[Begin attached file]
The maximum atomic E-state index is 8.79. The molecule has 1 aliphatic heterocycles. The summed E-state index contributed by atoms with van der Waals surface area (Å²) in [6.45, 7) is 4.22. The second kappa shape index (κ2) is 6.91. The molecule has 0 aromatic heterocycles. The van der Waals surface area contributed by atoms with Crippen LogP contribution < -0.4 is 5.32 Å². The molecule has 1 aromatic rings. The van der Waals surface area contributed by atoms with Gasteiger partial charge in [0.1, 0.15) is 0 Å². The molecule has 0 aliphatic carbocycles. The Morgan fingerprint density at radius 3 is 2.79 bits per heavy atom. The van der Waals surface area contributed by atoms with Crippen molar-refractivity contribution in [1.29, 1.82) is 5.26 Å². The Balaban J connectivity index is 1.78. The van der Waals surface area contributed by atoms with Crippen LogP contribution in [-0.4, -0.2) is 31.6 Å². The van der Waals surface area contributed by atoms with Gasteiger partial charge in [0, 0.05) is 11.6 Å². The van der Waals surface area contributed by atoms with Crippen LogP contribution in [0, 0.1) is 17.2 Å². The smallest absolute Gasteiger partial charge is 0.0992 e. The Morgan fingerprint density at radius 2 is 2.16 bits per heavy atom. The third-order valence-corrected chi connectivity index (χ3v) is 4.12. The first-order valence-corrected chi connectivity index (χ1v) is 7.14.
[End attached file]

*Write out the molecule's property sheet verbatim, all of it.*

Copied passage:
The maximum atomic E-state index is 8.79. The molecule has 1 aliphatic heterocycles. The summed E-state index contributed by atoms with van der Waals surface area (Å²) in [6.45, 7) is 4.22. The second kappa shape index (κ2) is 6.91. The molecule has 0 aromatic heterocycles. The van der Waals surface area contributed by atoms with Crippen LogP contribution < -0.4 is 5.32 Å². The molecule has 1 aromatic rings. The van der Waals surface area contributed by atoms with Gasteiger partial charge in [0.1, 0.15) is 0 Å². The molecule has 0 aliphatic carbocycles. The Morgan fingerprint density at radius 3 is 2.79 bits per heavy atom. The van der Waals surface area contributed by atoms with Crippen molar-refractivity contribution in [1.29, 1.82) is 5.26 Å². The Balaban J connectivity index is 1.78. The van der Waals surface area contributed by atoms with Crippen LogP contribution in [-0.4, -0.2) is 31.6 Å². The van der Waals surface area contributed by atoms with Gasteiger partial charge in [0, 0.05) is 11.6 Å². The van der Waals surface area contributed by atoms with Crippen LogP contribution in [0, 0.1) is 17.2 Å². The smallest absolute Gasteiger partial charge is 0.0992 e. The Morgan fingerprint density at radius 2 is 2.16 bits per heavy atom. The third-order valence-corrected chi connectivity index (χ3v) is 4.12. The first-order valence-corrected chi connectivity index (χ1v) is 7.14.